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Low Emissions, Renewable, Dispatchable Power Generation Using Ethanol/Natural Gas Blends

[+] Author Affiliations
Maclain M. Holton, Michael S. Klassen, Leo D. Eskin, Richard J. Joklik, Richard J. Roby

LPP Combustion, LLC, Columbia, MD

Paper No. POWER2014-32114, pp. V001T01A008; 8 pages
  • ASME 2014 Power Conference
  • Volume 1: Fuels and Combustion, Material Handling, Emissions; Steam Generators; Heat Exchangers and Cooling Systems; Turbines, Generators and Auxiliaries; Plant Operations and Maintenance; Reliability, Availability and Maintainability (RAM); Plant Systems, Structures, Components and Materials Issues
  • Baltimore, Maryland, USA, July 28–31, 2014
  • Conference Sponsors: Power Division
  • ISBN: 978-0-7918-4608-7
  • Copyright © 2014 by ASME


Nearly all states now have renewable portfolio standards (RPS) requiring electricity suppliers to produce a certain fraction of their electricity using renewable sources. Many renewable energy technologies have been developed to contribute to RPS requirements, but these technologies lack the advantage of being a dispatchable source which would give a grid operator the ability to quickly augment power output on demand. Gas turbines burning biofuels can meet the need of being dispatchable while using renewable fuels. However, traditional combustion of liquid fuels would not meet the pollution levels of modern dry, low emission (DLE) gas turbines burning natural gas without extensive back-end clean-up. A Lean, Premixed, Prevaporized (LPP) combustion technology has been developed to vaporize liquid ethanol and blend it with natural gas creating a mixture which can be burned in practically any combustion device in place of ordinary natural gas. The LPP technology delivers a clean-burning gas which is able to fuel a gas turbine engine with no alterations made to the combustor hardware. Further, the fraction of ethanol blended in the LPP gas can be quickly modulated to maintain the supplier’s overall renewable quotient to balance fluctuations in power output of less reliable renewable power sources such as wind and solar. The LPP technology has successfully demonstrated over 1,000 hours of dispatchable power generation on a 30 kW Capstone C30 microturbine using vaporized liquid fuels. The full range of fuel mixtures ranging from 100% methane with no ethanol addition to 100% ethanol with no methane addition have been burned in the demonstration engine. Emissions from ethanol/natural gas mixtures have been comparable to baseline natural gas emissions of 3 ppm NOx and 30 ppm CO. Waste heat from the combustor exhaust is recovered in an indirect heat exchanger and is used to vaporize the ethanol as it is blended with natural gas. This design allows for startup on natural gas and blending of vaporized ethanol once the heat exchanger has reached its operating temperature.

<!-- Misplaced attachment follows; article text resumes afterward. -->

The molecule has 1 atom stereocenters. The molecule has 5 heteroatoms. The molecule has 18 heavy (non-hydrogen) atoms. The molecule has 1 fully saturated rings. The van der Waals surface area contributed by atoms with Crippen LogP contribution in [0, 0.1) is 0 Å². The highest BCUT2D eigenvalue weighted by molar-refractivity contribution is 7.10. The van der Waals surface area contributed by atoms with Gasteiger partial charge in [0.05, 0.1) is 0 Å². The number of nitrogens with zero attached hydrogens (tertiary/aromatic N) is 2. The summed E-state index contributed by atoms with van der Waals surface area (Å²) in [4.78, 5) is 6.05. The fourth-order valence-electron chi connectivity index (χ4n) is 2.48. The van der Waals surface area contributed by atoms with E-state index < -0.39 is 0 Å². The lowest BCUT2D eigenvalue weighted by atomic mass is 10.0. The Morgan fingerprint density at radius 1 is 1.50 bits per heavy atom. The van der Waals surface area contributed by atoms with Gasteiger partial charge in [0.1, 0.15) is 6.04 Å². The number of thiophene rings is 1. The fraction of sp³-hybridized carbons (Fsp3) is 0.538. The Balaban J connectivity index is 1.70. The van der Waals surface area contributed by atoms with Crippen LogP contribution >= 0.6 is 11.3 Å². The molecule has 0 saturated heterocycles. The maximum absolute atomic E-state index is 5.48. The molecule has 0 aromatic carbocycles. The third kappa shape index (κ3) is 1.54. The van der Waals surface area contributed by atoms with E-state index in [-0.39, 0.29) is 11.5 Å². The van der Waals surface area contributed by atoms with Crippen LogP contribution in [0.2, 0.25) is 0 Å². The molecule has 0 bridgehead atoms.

Copyright © 2014 by ASME



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